Structural Change in the Mortgage Market and the Propensity to Refinance

31 Pages Posted: 19 Oct 2006

See all articles by Paul B. Bennett

Paul B. Bennett

Fordham University Business School

Richard W. Peach

Federal Reserve Bank of New York

Stavros Peristiani

Federal Reserve Bank of New York--Retired

Date Written: September 1998

Abstract

We hypothesize that the intrinsic benefit required to trigger a refinancing has become smaller due to a combination of technological, regulatory, and structural changes that have made mortgage origination more competitive and more efficient. To test this hypothesis, we estimate an empirical hazard model of loan survival for two subperiods, using a database that allows us to carefully control for homeowners' credit ratings, equity, loan size, and measurable transaction costs. Our findings strongly confirm that credit ratings and home equity have significant effects on the refinancing probability. In addition, we provide evidence that homeowners postpone refinancing in the face of increased interest rate volatility, consistent with option value theory. Finally, our results clearly support the hypothesis that structural change in the mortgage market has increased homeowners' propensity to refinance.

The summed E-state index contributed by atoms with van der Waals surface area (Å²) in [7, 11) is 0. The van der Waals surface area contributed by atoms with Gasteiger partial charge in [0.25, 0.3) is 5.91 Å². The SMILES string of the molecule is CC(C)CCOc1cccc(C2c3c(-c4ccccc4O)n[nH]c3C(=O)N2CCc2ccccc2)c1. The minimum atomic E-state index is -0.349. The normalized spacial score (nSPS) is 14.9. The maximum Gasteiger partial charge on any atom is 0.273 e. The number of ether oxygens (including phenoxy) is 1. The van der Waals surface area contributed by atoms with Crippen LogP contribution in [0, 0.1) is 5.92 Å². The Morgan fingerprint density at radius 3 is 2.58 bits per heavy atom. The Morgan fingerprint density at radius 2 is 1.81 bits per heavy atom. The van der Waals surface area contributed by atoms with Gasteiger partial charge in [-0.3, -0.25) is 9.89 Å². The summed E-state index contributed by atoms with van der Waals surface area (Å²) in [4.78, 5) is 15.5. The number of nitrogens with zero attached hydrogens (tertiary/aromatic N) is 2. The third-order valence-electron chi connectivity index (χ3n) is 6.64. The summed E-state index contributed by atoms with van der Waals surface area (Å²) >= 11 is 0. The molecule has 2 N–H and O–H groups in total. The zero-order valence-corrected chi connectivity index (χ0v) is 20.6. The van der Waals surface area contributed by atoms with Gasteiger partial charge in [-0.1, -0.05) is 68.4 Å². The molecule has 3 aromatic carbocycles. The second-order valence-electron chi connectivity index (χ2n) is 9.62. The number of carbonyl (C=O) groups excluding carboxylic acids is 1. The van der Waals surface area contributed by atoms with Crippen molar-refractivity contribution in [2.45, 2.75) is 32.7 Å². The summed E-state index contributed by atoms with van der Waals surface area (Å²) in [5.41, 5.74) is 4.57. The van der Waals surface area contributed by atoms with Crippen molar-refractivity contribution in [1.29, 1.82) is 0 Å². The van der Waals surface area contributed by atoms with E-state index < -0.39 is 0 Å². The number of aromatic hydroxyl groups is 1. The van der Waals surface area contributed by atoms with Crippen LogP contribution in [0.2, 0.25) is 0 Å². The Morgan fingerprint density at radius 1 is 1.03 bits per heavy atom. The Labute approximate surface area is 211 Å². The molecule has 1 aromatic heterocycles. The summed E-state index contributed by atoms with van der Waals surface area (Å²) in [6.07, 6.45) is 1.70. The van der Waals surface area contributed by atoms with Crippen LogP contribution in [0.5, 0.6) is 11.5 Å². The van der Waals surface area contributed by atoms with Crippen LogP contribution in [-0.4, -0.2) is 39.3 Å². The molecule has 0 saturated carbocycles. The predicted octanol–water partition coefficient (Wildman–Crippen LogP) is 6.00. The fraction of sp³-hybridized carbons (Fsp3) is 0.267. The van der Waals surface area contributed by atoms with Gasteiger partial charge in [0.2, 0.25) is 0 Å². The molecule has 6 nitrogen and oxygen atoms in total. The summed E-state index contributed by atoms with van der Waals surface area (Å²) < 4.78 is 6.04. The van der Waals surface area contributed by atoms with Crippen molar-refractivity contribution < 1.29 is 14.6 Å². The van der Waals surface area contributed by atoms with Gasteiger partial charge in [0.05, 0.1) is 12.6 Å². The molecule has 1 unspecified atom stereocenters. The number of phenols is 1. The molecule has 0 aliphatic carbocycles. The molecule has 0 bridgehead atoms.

JEL Classification: G21, C41, R20

Suggested Citation

Bennett, Paul B. and Peach, Richard W. and Peristiani, Stavros, Structural Change in the Mortgage Market and the Propensity to Refinance (September 1998). FRB of New York Staff Report No. 45, Available at SSRN: https://ssrn.com/abstract=938793 or http://dx.doi.org/10.2139/ssrn.938793

Paul B. Bennett

Fordham University Business School ( email )

1790 Broadway
New York
New York, NY 10019
United States
917 434 0226 (Phone)

HOME PAGE: http://business.fordham.edu/faculty/bennett

Richard W. Peach (Contact Author)

Federal Reserve Bank of New York ( email )

33 Liberty Street
New York, NY 10045
United States

Stavros Peristiani

Federal Reserve Bank of New York--Retired ( email )

3001 Henry Hudson Pkwy W
Apartment 1C
Bronx, NY New York 10463
United States
718-796-5190 (Phone)

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